Wednesday, January 11, 2017
Can--or should--a President be both a Leader and Policymaker?
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Leaders experience government as chaos. The process of becoming president is the experience of random and shifting pressures from an almost infinite number of directions. Leaders, to be effective, cannot have fixed and comprehensive positions on the endless issues with which they must cope. No U.S. president has the ability to comprehend the vast array of policy issues that face him, nor can he grasp the depths of any single issue. Some presidents have tried. They generally did not do well.
Presidents who succeed have certain characteristics. They can lead. They provide the public with a sense that they understand what is needed and how to get it done, and that they care deeply about those who are hoping problems will be solved. They rarely take office with that ability, but rather gain it in the course of balancing things that cannot be balanced. In many cases, their ability to lead is best seen after they leave office.
Washington’s primary industry is the production of policy papers. It is the center of a democratic republic, and its decision makers must be far more concerned with the voters who elect the president than the bright meritocracy who wants to advise him. The ideas might be technically good, but whether they will survive the chaos of democracy is the issue. Whether a president who focuses on policy will flourish is another issue. The best policy from a technocratic point of view may have no connection to political realities that bind American society together. Policies are crafted on the fly, in the midst of the push and pull of special interests, since all Americans pursue special interests, namely their own.
What Trump has not done is immerse himself in the details of policy, for which he is condemned. But he is actually publicly saying what all presidents know. The foundation of the job is to lead and enunciate broad policy outlines. He then must select people he trusts and who know better than he does how to execute this broad intent without tearing the presidency apart.
Reagan was charged with being detached. Jimmy Carter was praised for his deep involvement in the details of governing. Carter was defeated after his first term. Reagan won two terms and has become an iconic figure. Some defend Reagan by claiming that he was far more involved in policymaking than it appeared. That may be true, but Reagan knew something Carter didn’t. Making policy is not a president’s central task, except in crisis. Presidents should be leaders who create a seductive image of what the country should be like and allow the love and hate of a country to focus on them – by allowing themselves to become a battleground that drives the country forward. Carter created an energy policy. He could not lead, seduce or accept his role as an icon. He missed the point of the presidency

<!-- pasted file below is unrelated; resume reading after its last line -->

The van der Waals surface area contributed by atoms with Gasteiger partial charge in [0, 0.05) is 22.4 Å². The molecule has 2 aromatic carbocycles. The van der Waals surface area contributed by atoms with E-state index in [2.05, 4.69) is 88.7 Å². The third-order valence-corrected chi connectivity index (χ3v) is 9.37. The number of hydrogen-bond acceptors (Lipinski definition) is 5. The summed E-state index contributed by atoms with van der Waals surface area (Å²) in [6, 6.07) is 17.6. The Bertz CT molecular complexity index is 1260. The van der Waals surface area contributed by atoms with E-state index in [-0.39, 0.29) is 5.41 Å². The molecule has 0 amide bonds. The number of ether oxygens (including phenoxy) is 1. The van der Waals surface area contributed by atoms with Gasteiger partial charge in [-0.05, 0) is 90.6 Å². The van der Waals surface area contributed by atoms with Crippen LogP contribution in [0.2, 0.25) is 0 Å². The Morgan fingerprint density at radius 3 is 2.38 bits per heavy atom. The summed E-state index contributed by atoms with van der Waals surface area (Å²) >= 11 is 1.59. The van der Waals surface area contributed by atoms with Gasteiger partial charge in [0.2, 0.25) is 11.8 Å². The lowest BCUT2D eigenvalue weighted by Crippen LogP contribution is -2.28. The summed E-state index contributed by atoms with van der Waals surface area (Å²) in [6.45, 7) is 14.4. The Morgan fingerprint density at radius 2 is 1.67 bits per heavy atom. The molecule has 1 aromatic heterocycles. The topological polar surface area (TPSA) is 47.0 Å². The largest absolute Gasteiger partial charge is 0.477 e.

Trump’s general outline on foreign policy is simple. He argues that the international structures and ideologies that have been in place since World War II no longer serve the national interest. Free trade is not an absolute good and its benefits depend on the circumstances. The U.S. commitment to allies must be examined based both on U.S. interests and whether or not allies have acted like allies. All of this must be measured against U.S. strategic and economic interests.
This is the broad vision that comes from “Making America Great Again.” What follows is not a set of clear policy initiatives to implement this, but rather political chaos. Trump has posed a sea change to American foreign policy, and he will need to build coalitions in Congress, corporations, labor and so on. He will need to deal with foreign powers and encounter the reality that we need some of them more than they need us. Trump will have to deal with a country that feels he has failed on his promises, as no president can fulfill promises this vast.
The policies that eventually emerge will not be the product of presidential engineering, but rather what is left after factions in the U.S. and foreign powers have ripped it apart and rebuilt it. Visions come from presidents. Papers come from think tanks. Reality emerges from the political process. The U.S. founders did not envision a technocracy.
Just as Kennedy could not fulfill the promise to protect liberty everywhere, nor could he avoid problems he wanted to avoid, Trump will have to face not only the limits of his own power as president, but also that which must happen and that which must not happen, despite what he wants...